Film – A Powerful Tool for Integration?

CHILDREN & YOUTH. Can European film culture contribute to a positive integration process for children and young people with widely different backgrounds? The British Film Institute, Vision Kino in Germany and the Danish Film Institute are looking for answers in a new EU-supported project.

"Although we look different, we must be nice to each other." The statement comes from a nine-year-old girl who has just seen 'Paddington' together with her class at the Cinematheque at the Danish Film Institute in Copenhagen. The girl is not the only one in the movie theatre to discover that the film is not just entertainment, but also has a message to tell.

"If someone comes from another country, treat them well," one of her classmates joins in about Paul King's tale of the iconic bear traveling from Peru to London in search of a home.

The two young moviegoers are, on this particular morning, with their class at the cinema in the context of a Danish-German-British research project exploring if films can contribute to dialogue and understanding among children with widely different backgrounds.

Our hope is that the children through films might be affected and inspired and even puzzled, making them reflect about their lives.

- Charlotte Giese, DFI

Wanted: know-how

The project, 'Film – A Language without Borders,' was launched this spring by the British Film Institute, Vision Kino in Germany and the Danish Film Institute, but saw its very first starting point in 2015-16 when large groups of migrants and refugees began to arrive in Europe, resulting in several countries putting an increased focus on integration.

The question of whether European film culture could play an active role in this process made the three partners take action, says Charlotte Giese, project manager at the Danish Film Institute.

"We all have solid experience in using films in education, but not specifically in relation to this big new group of children and young people in a European context. Could we make a difference in the process of integration? And how should we go about it?"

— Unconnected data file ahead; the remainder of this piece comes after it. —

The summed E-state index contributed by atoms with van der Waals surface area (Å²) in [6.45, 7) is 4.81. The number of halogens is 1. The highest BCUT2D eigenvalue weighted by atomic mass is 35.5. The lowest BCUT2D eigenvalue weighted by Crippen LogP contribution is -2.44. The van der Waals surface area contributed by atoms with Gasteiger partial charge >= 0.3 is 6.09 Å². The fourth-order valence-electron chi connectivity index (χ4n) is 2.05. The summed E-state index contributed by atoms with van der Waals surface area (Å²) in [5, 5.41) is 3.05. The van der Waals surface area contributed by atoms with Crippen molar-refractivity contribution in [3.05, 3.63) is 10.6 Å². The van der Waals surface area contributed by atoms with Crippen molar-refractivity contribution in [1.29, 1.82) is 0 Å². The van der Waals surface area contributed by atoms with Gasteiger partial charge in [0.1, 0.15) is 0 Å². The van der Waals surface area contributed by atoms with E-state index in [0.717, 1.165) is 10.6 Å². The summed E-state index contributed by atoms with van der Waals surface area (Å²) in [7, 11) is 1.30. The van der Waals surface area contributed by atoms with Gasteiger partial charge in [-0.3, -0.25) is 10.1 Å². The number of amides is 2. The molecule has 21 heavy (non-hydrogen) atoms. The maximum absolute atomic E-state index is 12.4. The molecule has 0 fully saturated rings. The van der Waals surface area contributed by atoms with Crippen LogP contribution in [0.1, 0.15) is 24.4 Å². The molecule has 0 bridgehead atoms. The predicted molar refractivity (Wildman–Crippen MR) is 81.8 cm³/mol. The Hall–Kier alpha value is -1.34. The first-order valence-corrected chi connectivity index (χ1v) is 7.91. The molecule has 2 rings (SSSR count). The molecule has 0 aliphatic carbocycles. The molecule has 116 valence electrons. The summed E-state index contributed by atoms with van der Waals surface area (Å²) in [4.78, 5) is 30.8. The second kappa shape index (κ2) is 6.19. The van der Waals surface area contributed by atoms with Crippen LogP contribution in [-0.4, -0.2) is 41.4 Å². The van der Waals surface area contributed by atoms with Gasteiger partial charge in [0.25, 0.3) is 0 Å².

"That's the core of the project – to learn more about how we can use films to create inspiring collective experiences among children coming from many different countries and cultures. In a larger perspective, it's about exploring how film in general can form the basis for children to exchange views and ideas and for them to relate meaningfully to each other."

"In addition to screening films, we are talking to the children and their teachers, and we have researchers evaluating the results," says Charlotte Giese about the project, which is backed by EU and will be running until December 2018.

Films in the project

Billy Elliot (Stephen Daldry, 2000)
Ernest & Célestine (Stéphane Aubier, Vincent Patar, Benjamin Renner, 2012)
Fighter (Natasha Arthy, 2007)
My Life as a Zucchini (Claude Barras, 2016)
Paddington (Paul King, 2014)
The Crocodiles (Christian Ditter, 2009)
We Shall Overcome (Niels Arden Oplev, 2006)

Short films: 
Jemima and Johnny (Lionel Ngakane, 1966)
Palle Alone in the World (Astrid Henning-Jensen, 1949)
The Red Balloon (Albert Lamorisse, 1956)

These films are all screened in Denmark, Germany and the UK. In Denmark, in addition to the Cinematheque in Copenhagen, the films are shown throughout the country as part of the school cinema programme 'Med skolen i biografen.'

Going to the cinema

The young audience members at this morning's screening of 'Paddington' come mainly from classes consisting of newly arrived children of refugees or classes with a high proportion of children with other ethnic backgrounds than Danish.